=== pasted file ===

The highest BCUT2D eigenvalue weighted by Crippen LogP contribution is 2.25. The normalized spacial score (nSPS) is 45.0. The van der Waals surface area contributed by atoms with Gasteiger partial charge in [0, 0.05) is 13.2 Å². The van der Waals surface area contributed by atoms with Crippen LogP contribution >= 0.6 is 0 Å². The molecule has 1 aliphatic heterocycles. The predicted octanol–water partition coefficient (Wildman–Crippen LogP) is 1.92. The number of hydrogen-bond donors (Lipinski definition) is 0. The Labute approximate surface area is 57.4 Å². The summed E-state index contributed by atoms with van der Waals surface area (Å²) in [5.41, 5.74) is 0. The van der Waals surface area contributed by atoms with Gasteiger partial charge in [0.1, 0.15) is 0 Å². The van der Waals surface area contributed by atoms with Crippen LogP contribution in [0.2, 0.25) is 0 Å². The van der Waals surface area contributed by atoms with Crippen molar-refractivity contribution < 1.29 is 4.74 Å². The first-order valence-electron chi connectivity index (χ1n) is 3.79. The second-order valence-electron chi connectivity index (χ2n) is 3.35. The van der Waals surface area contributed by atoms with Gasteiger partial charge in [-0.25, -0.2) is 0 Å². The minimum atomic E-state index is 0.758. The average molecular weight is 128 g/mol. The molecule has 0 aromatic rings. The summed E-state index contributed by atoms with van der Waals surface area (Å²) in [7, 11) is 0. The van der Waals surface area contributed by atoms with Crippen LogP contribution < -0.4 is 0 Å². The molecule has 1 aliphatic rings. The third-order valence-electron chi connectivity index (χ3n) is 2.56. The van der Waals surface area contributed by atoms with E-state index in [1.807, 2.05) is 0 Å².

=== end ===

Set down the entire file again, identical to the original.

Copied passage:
The highest BCUT2D eigenvalue weighted by Crippen LogP contribution is 2.25. The normalized spacial score (nSPS) is 45.0. The van der Waals surface area contributed by atoms with Gasteiger partial charge in [0, 0.05) is 13.2 Å². The van der Waals surface area contributed by atoms with Crippen LogP contribution >= 0.6 is 0 Å². The molecule has 1 aliphatic heterocycles. The predicted octanol–water partition coefficient (Wildman–Crippen LogP) is 1.92. The number of hydrogen-bond donors (Lipinski definition) is 0. The Labute approximate surface area is 57.4 Å². The summed E-state index contributed by atoms with van der Waals surface area (Å²) in [5.41, 5.74) is 0. The van der Waals surface area contributed by atoms with Gasteiger partial charge in [0.1, 0.15) is 0 Å². The van der Waals surface area contributed by atoms with Crippen LogP contribution in [0.2, 0.25) is 0 Å². The van der Waals surface area contributed by atoms with Crippen molar-refractivity contribution < 1.29 is 4.74 Å². The first-order valence-electron chi connectivity index (χ1n) is 3.79. The second-order valence-electron chi connectivity index (χ2n) is 3.35. The van der Waals surface area contributed by atoms with Gasteiger partial charge in [-0.25, -0.2) is 0 Å². The minimum atomic E-state index is 0.758. The average molecular weight is 128 g/mol. The molecule has 0 aromatic rings. The summed E-state index contributed by atoms with van der Waals surface area (Å²) in [7, 11) is 0. The van der Waals surface area contributed by atoms with Crippen LogP contribution < -0.4 is 0 Å². The molecule has 1 aliphatic rings. The third-order valence-electron chi connectivity index (χ3n) is 2.56. The van der Waals surface area contributed by atoms with E-state index in [1.807, 2.05) is 0 Å².